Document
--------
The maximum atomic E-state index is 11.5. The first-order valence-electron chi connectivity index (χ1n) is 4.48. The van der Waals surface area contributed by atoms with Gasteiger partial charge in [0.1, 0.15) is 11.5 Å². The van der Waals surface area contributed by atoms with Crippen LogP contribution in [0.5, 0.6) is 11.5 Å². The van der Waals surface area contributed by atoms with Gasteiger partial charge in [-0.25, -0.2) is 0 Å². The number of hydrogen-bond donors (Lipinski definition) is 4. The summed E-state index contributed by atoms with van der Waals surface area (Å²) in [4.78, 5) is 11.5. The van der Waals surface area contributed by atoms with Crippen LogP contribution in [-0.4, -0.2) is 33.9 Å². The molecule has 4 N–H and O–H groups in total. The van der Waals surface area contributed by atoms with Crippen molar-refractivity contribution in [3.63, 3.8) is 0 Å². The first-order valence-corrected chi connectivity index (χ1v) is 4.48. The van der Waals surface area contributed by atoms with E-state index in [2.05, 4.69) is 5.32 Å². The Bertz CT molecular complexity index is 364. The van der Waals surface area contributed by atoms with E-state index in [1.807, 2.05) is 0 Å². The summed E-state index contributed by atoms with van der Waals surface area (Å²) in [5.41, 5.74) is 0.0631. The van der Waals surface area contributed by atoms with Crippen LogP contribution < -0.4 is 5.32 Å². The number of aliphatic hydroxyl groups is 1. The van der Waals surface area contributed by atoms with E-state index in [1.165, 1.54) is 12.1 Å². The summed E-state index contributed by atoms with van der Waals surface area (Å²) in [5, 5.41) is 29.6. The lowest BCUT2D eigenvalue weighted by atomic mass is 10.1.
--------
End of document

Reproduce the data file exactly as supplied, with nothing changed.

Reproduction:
The maximum atomic E-state index is 11.5. The first-order valence-electron chi connectivity index (χ1n) is 4.48. The van der Waals surface area contributed by atoms with Gasteiger partial charge in [0.1, 0.15) is 11.5 Å². The van der Waals surface area contributed by atoms with Crippen LogP contribution in [0.5, 0.6) is 11.5 Å². The van der Waals surface area contributed by atoms with Gasteiger partial charge in [-0.25, -0.2) is 0 Å². The number of hydrogen-bond donors (Lipinski definition) is 4. The summed E-state index contributed by atoms with van der Waals surface area (Å²) in [4.78, 5) is 11.5. The van der Waals surface area contributed by atoms with Crippen LogP contribution in [-0.4, -0.2) is 33.9 Å². The molecule has 4 N–H and O–H groups in total. The van der Waals surface area contributed by atoms with Crippen molar-refractivity contribution in [3.63, 3.8) is 0 Å². The first-order valence-corrected chi connectivity index (χ1v) is 4.48. The van der Waals surface area contributed by atoms with E-state index in [2.05, 4.69) is 5.32 Å². The Bertz CT molecular complexity index is 364. The van der Waals surface area contributed by atoms with E-state index in [1.807, 2.05) is 0 Å². The summed E-state index contributed by atoms with van der Waals surface area (Å²) in [5.41, 5.74) is 0.0631. The van der Waals surface area contributed by atoms with Crippen LogP contribution < -0.4 is 5.32 Å². The number of aliphatic hydroxyl groups is 1. The van der Waals surface area contributed by atoms with E-state index in [1.165, 1.54) is 12.1 Å². The summed E-state index contributed by atoms with van der Waals surface area (Å²) in [5, 5.41) is 29.6. The lowest BCUT2D eigenvalue weighted by atomic mass is 10.1.